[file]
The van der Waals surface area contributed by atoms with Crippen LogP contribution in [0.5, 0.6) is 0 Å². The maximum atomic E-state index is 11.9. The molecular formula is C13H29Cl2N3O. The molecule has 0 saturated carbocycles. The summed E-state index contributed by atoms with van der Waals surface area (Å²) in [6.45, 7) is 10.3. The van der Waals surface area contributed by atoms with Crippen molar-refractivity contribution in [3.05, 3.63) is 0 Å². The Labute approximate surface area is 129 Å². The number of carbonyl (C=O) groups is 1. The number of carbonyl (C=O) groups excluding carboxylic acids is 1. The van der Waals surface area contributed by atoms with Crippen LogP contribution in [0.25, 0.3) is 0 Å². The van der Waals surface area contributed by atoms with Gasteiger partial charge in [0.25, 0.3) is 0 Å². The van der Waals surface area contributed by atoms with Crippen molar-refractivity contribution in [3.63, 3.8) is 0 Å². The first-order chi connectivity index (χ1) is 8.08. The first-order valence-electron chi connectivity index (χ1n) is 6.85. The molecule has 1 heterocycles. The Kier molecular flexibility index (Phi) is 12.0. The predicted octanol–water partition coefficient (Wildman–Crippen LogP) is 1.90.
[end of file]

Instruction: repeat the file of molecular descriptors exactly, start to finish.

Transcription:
The van der Waals surface area contributed by atoms with Crippen LogP contribution in [0.5, 0.6) is 0 Å². The maximum atomic E-state index is 11.9. The molecular formula is C13H29Cl2N3O. The molecule has 0 saturated carbocycles. The summed E-state index contributed by atoms with van der Waals surface area (Å²) in [6.45, 7) is 10.3. The van der Waals surface area contributed by atoms with Crippen molar-refractivity contribution in [3.05, 3.63) is 0 Å². The Labute approximate surface area is 129 Å². The number of carbonyl (C=O) groups is 1. The number of carbonyl (C=O) groups excluding carboxylic acids is 1. The van der Waals surface area contributed by atoms with Crippen LogP contribution in [0.25, 0.3) is 0 Å². The van der Waals surface area contributed by atoms with Gasteiger partial charge in [0.25, 0.3) is 0 Å². The van der Waals surface area contributed by atoms with Crippen molar-refractivity contribution in [3.63, 3.8) is 0 Å². The first-order chi connectivity index (χ1) is 8.08. The first-order valence-electron chi connectivity index (χ1n) is 6.85. The molecule has 1 heterocycles. The Kier molecular flexibility index (Phi) is 12.0. The predicted octanol–water partition coefficient (Wildman–Crippen LogP) is 1.90.